Road Construction: I-65 Bridge Repairs in Downtown Indianapolis

Portions of Interstate 65 in downtown Indianapolis will be closed for bridge repairs beginning on or after July 1. Construction may impact travel to IU Health facilities in the area. Learn more.

Construcción del camino: reparaciones del puente de I-65 en el centro de Indianápolis

Partes de la Interestatal 65 en el centro de Indianápolis estarán cerradas para reparaciones de puentes que empiezan en o después del 1 de Julio. La construcción puede afectar el viaje a los centros hospitalarios de IU Health en el área.

Book Appointment Online with select physicians.
Request Appointment Online to schedule with one of our coordinators.
1.888.IUHEALTH for
Same-Day Primary Care Appointments.
If you are experiencing a medical emergency, please call 9-1-1.

Help Your Child Conquer Their Fears

Blog Help Your Child Conquer Their Fears

Whether it’s monsters in the closet or a bug on the sidewalk, fears are a normal part of childhood development. In fact, experts say learning how to get past fears helps children become competent adults. Here’s how to ease your child’s anxiety.

Plan ahead. 

Transition times are often when fearful behaviors arise, says Dr. Michael McKenna, a pediatrician with Riley at IU Health. “Children frequently regress during times of change, whether it’s starting a new school, moving, or having a new baby in the house.” If you know in advance about a situation that will most likely be upsetting to your child, take steps to head off any concerns. For example, if you're moving, introduce your child to the new home beforehand, if you can. If you're taking a vacation without your children, make sure the babysitter comes to the house a lot before you leave. Helping your child feel safe and comfortable will reduce his tendency to develop a fear that’s seemingly unrelated to the issue at hand.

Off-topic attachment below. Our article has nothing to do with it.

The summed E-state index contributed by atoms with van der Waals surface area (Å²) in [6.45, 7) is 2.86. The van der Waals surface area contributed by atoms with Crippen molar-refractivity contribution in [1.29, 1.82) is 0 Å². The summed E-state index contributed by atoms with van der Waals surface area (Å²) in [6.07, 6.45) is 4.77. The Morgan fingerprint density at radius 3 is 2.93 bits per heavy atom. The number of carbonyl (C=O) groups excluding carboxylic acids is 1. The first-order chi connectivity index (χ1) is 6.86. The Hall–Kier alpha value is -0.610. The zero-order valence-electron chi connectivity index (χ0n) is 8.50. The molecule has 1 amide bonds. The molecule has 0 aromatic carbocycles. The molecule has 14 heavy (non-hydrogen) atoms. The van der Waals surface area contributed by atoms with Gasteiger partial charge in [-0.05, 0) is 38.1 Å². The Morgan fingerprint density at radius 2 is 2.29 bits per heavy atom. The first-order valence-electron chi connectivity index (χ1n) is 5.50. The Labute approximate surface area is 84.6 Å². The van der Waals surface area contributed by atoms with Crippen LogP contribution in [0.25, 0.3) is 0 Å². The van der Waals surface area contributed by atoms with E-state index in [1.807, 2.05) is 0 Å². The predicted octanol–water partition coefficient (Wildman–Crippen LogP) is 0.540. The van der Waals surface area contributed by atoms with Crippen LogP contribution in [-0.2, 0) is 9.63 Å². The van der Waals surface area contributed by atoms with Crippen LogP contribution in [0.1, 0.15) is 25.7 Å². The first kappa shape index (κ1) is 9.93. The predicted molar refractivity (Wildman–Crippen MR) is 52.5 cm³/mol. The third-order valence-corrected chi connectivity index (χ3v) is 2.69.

Get sidetracked. 

Diversions are another tactic for offsetting fearful events. If your child is worried about going to the doctor’s office for a shot, tell her you’ll do something fun or interesting on the way home, and let her pick from a few special choices. Or bring his or her favorite books, toys or game to the office to help keep her mind off the appointment.

Be creative. 

Find ways that work to cope with those fears from the child's point of view. For example, if your child is afraid of the dark, add a nightlight or keep the door cracked open. If monsters are a problem, get some “monster spray” (a spray bottle with water will do the trick) and do a "monster check" each day, or get a stuffed animal that’s designed to fight monsters.

Encourage but don’t command. 

“It’s reasonable to push your child a little bit—we all grow when we are a little uncomfortable,” says Dr. McKenna. That said, if your child seems especially distressed, it’s time to lay off. “You want to set your child up for success, not failure. You are encouraging them to succeed.” And if your child seems especially anxious or worried, talk to your pediatrician, who can help offer some guidance on how to successfully reduce fears for good.   

Kids’ Typical Fears Through The Ages

Age                                       Fear                                                                           

Infants (5-12 months)           Objects coming toward them, sudden noises, strangers

Toddlers (1-2 years)             Being left alone

Preschool (3-4 years)           Animals, snakes, the dark, monsters

School age (5-9)                   Social or school fears

Early adolescence (10-12)   Heights, criminals, older kids, parental anger, catastrophes

Teens                                   Changes in bodies, isolation, sex, world events 

Viewing all posts in …

Other Blog Posts That May Interest You


Screen time strategies for parents

Family Care

Computers, video games, smartphones, tablets and television–you name it, and today’s children have...

Continue reading
Blog Ways to Prevent Your Child from Getting the Flu

Ways to Prevent Your Child from Getting the Flu

Family Care

It’s coming. Sniffles, fevers, coughing, chills and more. There’s no doubt that flu season is...

Continue reading

Summer strategies for a better school year

Family Care

While summer break always seems to fly by, there’s still enough time for children to forget some of...

Continue reading

Viewing all posts in …